What concessions did he make? What price did he pay for their votes?
It boils down to this: Mccarthy gave up a lot of the power that typically comes with being the speaker and handed it back to his rank and file members.
Most notably, he agreed to a rule that allows just one member to force a vote to remove the speaker of the House at any time. It makes McCarthy vulnerable and puts a serious check on his own authority.
Another new rule says if Congress raises the debt limit, which will be necessary to avoid a government shutdown, it must be accompanied by a mandatory spending cut to entitlement programs, like Medicare or Medicaid.
In addition, some of these hardline Republicans demanded certain committee chairmanships in exchange for their votes.
It’s also being reported Mccarthy agreed to support capping government spending in 2024, at 2022 levels, which would mean a roughly $75 billion cut to military and defense spending.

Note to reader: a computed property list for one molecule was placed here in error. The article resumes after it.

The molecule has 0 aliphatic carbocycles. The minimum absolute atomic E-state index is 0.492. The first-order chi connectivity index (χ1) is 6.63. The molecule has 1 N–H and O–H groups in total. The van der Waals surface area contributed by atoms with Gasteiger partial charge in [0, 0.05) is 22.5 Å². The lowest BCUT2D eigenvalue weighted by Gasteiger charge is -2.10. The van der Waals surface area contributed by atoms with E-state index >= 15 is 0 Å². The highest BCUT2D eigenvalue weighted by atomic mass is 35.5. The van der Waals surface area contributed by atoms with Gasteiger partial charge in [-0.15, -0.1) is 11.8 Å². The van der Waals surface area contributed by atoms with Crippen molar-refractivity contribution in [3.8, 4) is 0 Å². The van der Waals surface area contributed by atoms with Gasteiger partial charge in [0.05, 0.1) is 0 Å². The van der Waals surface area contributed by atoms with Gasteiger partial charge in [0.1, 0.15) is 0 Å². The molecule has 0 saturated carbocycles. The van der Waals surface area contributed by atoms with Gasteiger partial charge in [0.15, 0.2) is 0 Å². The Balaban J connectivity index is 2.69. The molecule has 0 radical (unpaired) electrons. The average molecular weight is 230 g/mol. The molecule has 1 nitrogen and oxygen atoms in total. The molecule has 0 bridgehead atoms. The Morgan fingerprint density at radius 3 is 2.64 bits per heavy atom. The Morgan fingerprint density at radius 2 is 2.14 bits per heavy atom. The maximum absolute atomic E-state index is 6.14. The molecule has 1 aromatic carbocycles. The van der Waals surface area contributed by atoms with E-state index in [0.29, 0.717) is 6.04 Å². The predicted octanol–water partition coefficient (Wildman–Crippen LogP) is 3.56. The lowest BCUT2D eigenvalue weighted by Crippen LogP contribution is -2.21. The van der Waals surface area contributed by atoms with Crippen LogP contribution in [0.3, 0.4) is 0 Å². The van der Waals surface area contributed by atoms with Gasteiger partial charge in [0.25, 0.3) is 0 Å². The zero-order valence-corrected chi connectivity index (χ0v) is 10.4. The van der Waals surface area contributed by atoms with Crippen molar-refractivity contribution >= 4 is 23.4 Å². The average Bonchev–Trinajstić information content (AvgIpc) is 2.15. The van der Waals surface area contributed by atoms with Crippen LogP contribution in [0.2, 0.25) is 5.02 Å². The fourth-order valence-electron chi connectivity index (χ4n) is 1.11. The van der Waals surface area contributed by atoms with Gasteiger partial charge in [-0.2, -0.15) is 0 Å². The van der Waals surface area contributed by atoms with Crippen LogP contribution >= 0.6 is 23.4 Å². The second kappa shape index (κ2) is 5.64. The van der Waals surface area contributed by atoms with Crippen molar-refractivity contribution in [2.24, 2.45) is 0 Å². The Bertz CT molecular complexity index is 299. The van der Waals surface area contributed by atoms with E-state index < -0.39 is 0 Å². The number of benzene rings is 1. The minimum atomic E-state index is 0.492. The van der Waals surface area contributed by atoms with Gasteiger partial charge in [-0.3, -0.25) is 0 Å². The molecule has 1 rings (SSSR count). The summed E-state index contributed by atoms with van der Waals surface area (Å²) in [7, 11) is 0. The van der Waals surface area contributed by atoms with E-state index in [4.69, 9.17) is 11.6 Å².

Now, the house will have to vote to approve this rules package, and it’s not entirely clear whether it will pass. Plenty of republicans will have a hard time swallowing major cuts to defense/military spending, or the rule remove a speaker.
“How am I going to look at our allies in the eye and say, I need you to increase your defense budget,” said Rep. Tony Gonzales, R-Texas, “But yet America is going to decrease ours.”
Gonzales speaks for others as well.
There were other rules Mccarthy agreed to which were less controversial. Most republicans support posting a bill 72 hours before voting on it and allowing any member to propose amendments to any bill on the house floor.